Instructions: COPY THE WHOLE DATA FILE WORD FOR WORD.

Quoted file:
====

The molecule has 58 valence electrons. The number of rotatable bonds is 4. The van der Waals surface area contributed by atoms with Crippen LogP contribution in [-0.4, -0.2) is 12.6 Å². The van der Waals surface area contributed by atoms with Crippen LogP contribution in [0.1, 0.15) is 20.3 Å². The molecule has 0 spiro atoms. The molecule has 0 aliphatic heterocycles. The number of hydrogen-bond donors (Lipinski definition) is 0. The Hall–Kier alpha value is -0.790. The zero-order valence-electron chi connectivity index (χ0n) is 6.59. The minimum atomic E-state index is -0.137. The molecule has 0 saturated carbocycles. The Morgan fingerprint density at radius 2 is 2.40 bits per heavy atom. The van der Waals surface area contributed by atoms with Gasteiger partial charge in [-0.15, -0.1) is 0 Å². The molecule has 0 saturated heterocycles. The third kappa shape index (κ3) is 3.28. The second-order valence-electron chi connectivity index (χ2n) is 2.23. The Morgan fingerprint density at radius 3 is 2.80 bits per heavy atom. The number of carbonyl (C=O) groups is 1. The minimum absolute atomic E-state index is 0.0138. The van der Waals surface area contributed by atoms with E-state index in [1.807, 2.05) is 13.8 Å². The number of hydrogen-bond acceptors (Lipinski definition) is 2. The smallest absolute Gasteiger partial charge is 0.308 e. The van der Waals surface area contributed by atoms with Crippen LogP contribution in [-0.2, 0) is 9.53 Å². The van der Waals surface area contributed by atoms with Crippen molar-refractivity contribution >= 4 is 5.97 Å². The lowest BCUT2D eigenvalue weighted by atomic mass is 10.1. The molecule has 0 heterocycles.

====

The molecule has 58 valence electrons. The number of rotatable bonds is 4. The van der Waals surface area contributed by atoms with Crippen LogP contribution in [-0.4, -0.2) is 12.6 Å². The van der Waals surface area contributed by atoms with Crippen LogP contribution in [0.1, 0.15) is 20.3 Å². The molecule has 0 spiro atoms. The molecule has 0 aliphatic heterocycles. The number of hydrogen-bond donors (Lipinski definition) is 0. The Hall–Kier alpha value is -0.790. The zero-order valence-electron chi connectivity index (χ0n) is 6.59. The minimum atomic E-state index is -0.137. The molecule has 0 saturated carbocycles. The Morgan fingerprint density at radius 2 is 2.40 bits per heavy atom. The van der Waals surface area contributed by atoms with Gasteiger partial charge in [-0.15, -0.1) is 0 Å². The molecule has 0 saturated heterocycles. The third kappa shape index (κ3) is 3.28. The second-order valence-electron chi connectivity index (χ2n) is 2.23. The Morgan fingerprint density at radius 3 is 2.80 bits per heavy atom. The number of carbonyl (C=O) groups is 1. The minimum absolute atomic E-state index is 0.0138. The van der Waals surface area contributed by atoms with E-state index in [1.807, 2.05) is 13.8 Å². The number of hydrogen-bond acceptors (Lipinski definition) is 2. The smallest absolute Gasteiger partial charge is 0.308 e. The van der Waals surface area contributed by atoms with Crippen LogP contribution in [-0.2, 0) is 9.53 Å². The van der Waals surface area contributed by atoms with Crippen molar-refractivity contribution >= 4 is 5.97 Å². The lowest BCUT2D eigenvalue weighted by atomic mass is 10.1. The molecule has 0 heterocycles.